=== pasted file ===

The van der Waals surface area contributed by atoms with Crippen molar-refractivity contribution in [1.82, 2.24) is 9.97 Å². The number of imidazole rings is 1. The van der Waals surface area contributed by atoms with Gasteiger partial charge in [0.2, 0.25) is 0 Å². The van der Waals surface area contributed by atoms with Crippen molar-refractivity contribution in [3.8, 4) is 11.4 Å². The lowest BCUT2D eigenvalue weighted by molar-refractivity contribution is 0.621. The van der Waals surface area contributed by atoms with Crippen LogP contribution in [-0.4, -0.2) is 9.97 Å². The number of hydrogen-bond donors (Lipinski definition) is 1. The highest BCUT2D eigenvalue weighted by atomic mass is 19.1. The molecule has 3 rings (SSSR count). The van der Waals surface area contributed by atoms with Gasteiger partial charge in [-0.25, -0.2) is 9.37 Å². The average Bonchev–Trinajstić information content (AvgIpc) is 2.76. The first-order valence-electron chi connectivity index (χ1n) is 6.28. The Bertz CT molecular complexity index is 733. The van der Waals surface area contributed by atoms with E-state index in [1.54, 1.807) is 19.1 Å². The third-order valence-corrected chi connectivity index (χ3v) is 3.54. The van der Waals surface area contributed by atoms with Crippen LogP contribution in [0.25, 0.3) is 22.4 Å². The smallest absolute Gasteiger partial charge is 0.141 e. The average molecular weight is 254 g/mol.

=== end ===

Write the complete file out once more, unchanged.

The van der Waals surface area contributed by atoms with Crippen molar-refractivity contribution in [1.82, 2.24) is 9.97 Å². The number of imidazole rings is 1. The van der Waals surface area contributed by atoms with Gasteiger partial charge in [0.2, 0.25) is 0 Å². The van der Waals surface area contributed by atoms with Crippen molar-refractivity contribution in [3.8, 4) is 11.4 Å². The lowest BCUT2D eigenvalue weighted by molar-refractivity contribution is 0.621. The van der Waals surface area contributed by atoms with Crippen LogP contribution in [-0.4, -0.2) is 9.97 Å². The number of hydrogen-bond donors (Lipinski definition) is 1. The highest BCUT2D eigenvalue weighted by atomic mass is 19.1. The molecule has 3 rings (SSSR count). The van der Waals surface area contributed by atoms with Gasteiger partial charge in [-0.25, -0.2) is 9.37 Å². The average Bonchev–Trinajstić information content (AvgIpc) is 2.76. The first-order valence-electron chi connectivity index (χ1n) is 6.28. The Bertz CT molecular complexity index is 733. The van der Waals surface area contributed by atoms with E-state index in [1.54, 1.807) is 19.1 Å². The third-order valence-corrected chi connectivity index (χ3v) is 3.54. The van der Waals surface area contributed by atoms with Crippen LogP contribution in [0.25, 0.3) is 22.4 Å². The smallest absolute Gasteiger partial charge is 0.141 e. The average molecular weight is 254 g/mol.